Pros and Cons of Cloud Storage: Is Cloud Storage right for your data?
Organizations want to ensure that their data is stored securely. Consequently, determining where to store that data, whether that is on-prem or in the cloud, is a critical decision. Cloud computing has gained significant traction in the storage space, with many companies now using cloud storage. However, as with all technology, there are pros and cons of cloud storage.
Possessing an awareness of the positive and negative aspects of cloud storage will enable you to make an informed, and ultimately, the best decision for your organization. In this article, we present the advantages and disadvantages of cloud storage services to help you with your decision making.
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What is Cloud Storage?
Businesses and non-profits are seeking practical and inexpensive means to store digital information, and cloud storage seems to be a preferred choice. However, to make an informed decision about Cloud storage, it is crucial to understand the benefits and pitfalls of Cloud Storage. Before we present the pros and cons of cloud storage, we must first understand what cloud storage is.
Cloud storage is a service model whereby your data is transmitted and stored on a third party managed remote storage system. Instead of keeping your corporate data to your computer’s hard drive or other local digital storage devices, such as a USB, NAS or SAN, your data is saved to an off-site storage infrastructure where it is maintained, managed and backed-up. Your data is made available to your users over a network, such as the internet.
While cloud storage has seen a steady increase in popularity, particularly amongst small and medium businesses and organizations, several concerns, particularly around security, remain.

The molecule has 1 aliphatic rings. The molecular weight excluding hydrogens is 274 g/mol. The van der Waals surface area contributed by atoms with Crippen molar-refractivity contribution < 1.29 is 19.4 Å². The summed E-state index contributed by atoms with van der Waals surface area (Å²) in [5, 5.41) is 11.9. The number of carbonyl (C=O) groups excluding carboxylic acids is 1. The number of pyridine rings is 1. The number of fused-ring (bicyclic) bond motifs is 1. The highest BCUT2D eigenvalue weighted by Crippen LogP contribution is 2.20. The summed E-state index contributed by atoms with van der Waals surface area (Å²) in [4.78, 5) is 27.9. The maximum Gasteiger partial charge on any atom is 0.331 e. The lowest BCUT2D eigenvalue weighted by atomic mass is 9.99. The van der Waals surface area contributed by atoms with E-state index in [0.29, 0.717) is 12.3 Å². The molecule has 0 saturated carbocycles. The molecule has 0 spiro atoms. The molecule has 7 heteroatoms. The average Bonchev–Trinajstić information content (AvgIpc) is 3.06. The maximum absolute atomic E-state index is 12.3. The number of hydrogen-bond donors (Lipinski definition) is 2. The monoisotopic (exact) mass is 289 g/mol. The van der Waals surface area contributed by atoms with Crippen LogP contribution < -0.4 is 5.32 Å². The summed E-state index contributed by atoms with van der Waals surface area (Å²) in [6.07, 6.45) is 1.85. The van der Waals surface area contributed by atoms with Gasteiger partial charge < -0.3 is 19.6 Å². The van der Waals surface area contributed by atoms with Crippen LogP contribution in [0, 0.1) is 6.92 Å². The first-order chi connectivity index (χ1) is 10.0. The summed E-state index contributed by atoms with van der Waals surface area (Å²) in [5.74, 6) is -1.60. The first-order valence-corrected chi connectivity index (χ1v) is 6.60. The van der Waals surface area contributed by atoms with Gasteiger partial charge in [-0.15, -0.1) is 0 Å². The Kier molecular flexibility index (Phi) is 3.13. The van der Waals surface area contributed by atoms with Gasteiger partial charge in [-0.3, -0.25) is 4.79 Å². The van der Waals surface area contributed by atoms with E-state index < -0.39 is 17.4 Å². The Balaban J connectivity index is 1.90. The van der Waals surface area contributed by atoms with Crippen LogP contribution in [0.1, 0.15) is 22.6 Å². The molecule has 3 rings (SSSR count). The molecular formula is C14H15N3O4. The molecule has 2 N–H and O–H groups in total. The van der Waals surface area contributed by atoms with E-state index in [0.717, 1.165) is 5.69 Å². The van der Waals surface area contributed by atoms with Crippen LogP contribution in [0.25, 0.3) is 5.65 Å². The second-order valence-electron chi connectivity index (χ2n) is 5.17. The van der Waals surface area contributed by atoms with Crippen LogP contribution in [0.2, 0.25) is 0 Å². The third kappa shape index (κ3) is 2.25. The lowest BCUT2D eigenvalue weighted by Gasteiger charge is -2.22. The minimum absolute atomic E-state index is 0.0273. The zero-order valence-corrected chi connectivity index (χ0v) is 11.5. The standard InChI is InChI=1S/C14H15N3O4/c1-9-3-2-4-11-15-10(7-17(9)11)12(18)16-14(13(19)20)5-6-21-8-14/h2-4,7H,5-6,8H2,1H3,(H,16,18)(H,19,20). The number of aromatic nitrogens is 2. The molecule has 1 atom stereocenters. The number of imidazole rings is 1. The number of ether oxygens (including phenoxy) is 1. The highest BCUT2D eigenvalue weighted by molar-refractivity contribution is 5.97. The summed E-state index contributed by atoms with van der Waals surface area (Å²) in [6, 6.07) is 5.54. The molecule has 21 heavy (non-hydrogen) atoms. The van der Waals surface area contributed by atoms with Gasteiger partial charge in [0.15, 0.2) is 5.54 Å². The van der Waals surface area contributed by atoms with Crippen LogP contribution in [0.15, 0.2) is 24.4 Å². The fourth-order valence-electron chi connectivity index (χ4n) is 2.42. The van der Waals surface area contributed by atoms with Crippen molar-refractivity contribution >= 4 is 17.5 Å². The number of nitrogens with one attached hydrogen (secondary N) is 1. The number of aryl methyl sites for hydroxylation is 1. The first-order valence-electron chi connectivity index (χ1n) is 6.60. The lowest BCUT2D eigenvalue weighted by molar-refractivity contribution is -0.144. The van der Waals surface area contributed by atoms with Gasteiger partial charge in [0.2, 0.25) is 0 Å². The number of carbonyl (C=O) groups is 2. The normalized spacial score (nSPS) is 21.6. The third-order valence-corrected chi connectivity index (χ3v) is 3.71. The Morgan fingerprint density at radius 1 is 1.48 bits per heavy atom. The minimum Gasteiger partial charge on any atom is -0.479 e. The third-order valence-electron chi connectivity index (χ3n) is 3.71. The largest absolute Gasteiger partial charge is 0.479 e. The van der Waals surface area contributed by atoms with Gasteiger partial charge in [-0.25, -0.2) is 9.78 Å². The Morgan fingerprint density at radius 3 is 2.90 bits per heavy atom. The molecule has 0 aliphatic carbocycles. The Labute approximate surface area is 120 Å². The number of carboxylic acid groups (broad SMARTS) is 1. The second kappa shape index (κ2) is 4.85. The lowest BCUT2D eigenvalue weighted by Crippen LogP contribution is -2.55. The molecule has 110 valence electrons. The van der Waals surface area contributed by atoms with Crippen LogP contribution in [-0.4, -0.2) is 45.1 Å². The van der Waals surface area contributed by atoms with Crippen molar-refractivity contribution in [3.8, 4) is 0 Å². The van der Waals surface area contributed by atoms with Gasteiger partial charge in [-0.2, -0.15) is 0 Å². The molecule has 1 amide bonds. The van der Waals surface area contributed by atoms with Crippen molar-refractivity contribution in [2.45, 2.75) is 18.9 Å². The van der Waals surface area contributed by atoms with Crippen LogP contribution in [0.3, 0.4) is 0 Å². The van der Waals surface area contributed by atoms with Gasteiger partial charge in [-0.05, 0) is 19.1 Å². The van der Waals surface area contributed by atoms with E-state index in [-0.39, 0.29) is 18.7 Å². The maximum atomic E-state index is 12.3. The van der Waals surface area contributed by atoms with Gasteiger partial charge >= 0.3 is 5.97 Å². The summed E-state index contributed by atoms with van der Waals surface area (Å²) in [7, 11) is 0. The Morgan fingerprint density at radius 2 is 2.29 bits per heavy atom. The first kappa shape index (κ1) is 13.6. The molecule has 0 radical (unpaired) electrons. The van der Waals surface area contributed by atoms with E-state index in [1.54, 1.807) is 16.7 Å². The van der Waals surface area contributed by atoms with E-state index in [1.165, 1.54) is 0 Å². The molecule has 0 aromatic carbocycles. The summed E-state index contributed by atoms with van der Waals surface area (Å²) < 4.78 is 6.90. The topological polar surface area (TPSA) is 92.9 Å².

While these concerns have been addressed by cloud storage service providers by incorporating data encryption, multi-factor authentication and improved physical security into their offerings, data privacy and security remains at the core of the security concerns amongst users.
Cloud data storage is usually priced on a per-consumption, monthly rate. While the per-gigabyte cost has significantly decreased in recent years, cloud storage service providers tend to add operating expenses, which can make cloud storage technology more expensive to use.
See also: SaaS vs. Paas vs. IaaS
Pros and Cons of Cloud Storage
Cloud storage services have gained significant popularity in recent years due to the many benefits offered over traditional data storage options.
However, each new technology has some benefits and drawbacks. Cloud storage is no different. Cloud storage is a good option and can save you money, time, and space. However, it also poses some security threats.
Presented below is an overview are the main pros and cons of cloud storage. Each of these advantages and disadvantages is detailed further in the article.
For most organizations, the positives of cloud storage far outweigh the negatives. Consequently, most businesses will strongly consider and even select cloud storage services for their organization.
Presented below are each of the pros and cons of cloud storage in greater detail. These positives and negatives will provide valuable insight to help you decide if cloud storage is right for your business.
Advantages of Cloud Storage
In this section, we explain 5 of the top advantages of cloud storage services.
Advantage 1: Disaster Recovery
In cloud storage, data is stored and backed-up in an external device, so there are minimum chances of system failure. Moreover, the data storage source is thousands of miles away from your company’s location. It means you won’t have to pay a massive amount for data retrieval. Cloud service providers automatically create a backup of your data. So, you don’t have to make a backup of data yourself. As a consequence, you save time and money while reducing stress.
Advantage 2: Accessibility
When you use a cloud storage option, your data is stored remotely, and you can access it from anywhere around the world. It is helpful when your team is located in a different time zone, or your work requires frequent travel. Moreover, cloud storage helps the collaborative process, particularly when your company’s team is spread worldwide.